Equally in relation to (iii), having invested the money provides some reassurance for the decision maker that the funds will remain available until such time as they are spent for the purpose of the business. Funds which are already in the business are more likely to remain available to the business than those sitting in a personal account and even more so if that personal account belongs to a third party rather than the Applicant. The more steps that have to happen in order for the funds to be spent, the more risk there is in a decision maker granting an application. However, if the funds are already invested and there is, for example, accounts which show those funds, share certificates or a director’s loan agreement setting out the terms of the investment, there are consequences if the funds are not spent for the purpose of the business.

It can also be a compelling indication that an applicant genuinely intends to run their business and not take other employment, as they have already taken a financial risk in making their investment and have a stake in the success of their intended business.

It should be noted that making an investment alone will not guarantee that an applicant will be found to be genuine, but it does make a statement as to their intention which can be helpful in demonstrating genuineness.

Risks with this approach

As with most issues within the Points-based system, there are some potential problems in relation to evidence required when investing prior to making the application. This includes that you need to registered as a director of the business when you invest, and ideally should be a signatory on the company bank account (while the guidance states this is mandatory, the rules are less clear). Many banks are unwilling to open an account or add someone as signatory without immigration status in the UK, due to their internal due diligence procedures and UKVI checks that they are now required to carry out. This may make it problematic for someone to obtain the evidence required.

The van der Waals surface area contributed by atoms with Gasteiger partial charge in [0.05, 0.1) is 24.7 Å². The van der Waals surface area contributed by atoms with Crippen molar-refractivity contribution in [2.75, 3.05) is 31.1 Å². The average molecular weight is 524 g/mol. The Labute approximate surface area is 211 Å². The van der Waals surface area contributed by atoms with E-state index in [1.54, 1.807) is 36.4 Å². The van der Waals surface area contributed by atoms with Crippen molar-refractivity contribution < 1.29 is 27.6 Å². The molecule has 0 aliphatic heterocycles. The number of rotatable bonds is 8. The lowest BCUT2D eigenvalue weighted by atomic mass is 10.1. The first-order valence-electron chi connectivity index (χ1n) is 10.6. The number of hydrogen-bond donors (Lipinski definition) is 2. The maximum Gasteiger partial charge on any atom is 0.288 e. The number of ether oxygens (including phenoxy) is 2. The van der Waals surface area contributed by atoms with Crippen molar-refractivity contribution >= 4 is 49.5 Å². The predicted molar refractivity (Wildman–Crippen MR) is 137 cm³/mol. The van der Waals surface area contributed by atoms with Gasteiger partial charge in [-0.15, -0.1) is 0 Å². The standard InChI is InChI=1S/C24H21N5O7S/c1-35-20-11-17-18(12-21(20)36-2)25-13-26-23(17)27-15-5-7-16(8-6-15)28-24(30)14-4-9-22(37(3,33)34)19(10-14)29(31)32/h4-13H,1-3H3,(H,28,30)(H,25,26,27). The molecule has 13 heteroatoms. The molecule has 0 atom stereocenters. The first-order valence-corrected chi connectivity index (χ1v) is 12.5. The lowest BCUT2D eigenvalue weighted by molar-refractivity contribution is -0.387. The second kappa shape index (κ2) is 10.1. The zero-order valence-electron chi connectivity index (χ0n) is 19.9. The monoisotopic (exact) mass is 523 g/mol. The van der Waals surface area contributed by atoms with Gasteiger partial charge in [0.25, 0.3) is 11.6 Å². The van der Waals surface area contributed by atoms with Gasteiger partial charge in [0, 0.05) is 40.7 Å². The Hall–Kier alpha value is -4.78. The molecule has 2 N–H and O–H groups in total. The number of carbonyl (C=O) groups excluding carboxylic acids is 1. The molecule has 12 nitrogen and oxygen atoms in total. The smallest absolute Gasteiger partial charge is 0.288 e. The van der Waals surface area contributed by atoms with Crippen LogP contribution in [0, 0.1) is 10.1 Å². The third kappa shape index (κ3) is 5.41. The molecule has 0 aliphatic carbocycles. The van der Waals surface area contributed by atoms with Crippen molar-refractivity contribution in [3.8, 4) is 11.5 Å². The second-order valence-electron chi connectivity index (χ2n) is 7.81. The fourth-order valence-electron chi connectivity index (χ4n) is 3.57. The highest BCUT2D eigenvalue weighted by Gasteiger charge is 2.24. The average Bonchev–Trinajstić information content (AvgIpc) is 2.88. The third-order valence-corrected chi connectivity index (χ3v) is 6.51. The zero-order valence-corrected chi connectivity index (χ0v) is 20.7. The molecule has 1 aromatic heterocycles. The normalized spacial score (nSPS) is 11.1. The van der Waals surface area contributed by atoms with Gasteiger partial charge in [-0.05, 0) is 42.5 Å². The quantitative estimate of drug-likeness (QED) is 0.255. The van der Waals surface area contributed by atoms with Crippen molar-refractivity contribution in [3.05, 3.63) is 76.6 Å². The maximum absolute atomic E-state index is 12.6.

There are also additional expenses that you can expect from doing this. For example, one of the documents that you will need is the accounts showing the investment. If the business is very new, you may not yet be required to prepare accounts, but will need to complete this task early, at additional expense to satisfy the Home Office.

Getting the required documents in the UK, and then getting them to wherever you intend to submit the application is the third potential problem in investing first. This is easily overcome for those who have business partners in the UK, but can cause logistical problems for those who are trying to run their business remotely from abroad while preparing their applications.

The final matter for individuals to consider is the risk to their investment if their Entrepreneur application is refused and the tax and legal implications of both transferring funds and becoming a company director in the UK. Anyone considering this option may want to seek independent financial and tax advice prior to taking any action.

However, these problems are not usually insurmountable for applicants, and generally the advantages of being show your commitment to your business through making an investment will outweigh any downsides of doing so.

Contact Our Entrepreneur Immigration Lawyers

If you would like any further advice or information about the Tier 1 (Entrepreneur) category or would like help making an application then please email Gillian McCall.  Alternatively, you can reach our immigration barristers on 0203 617 9173 or via our enquiry form.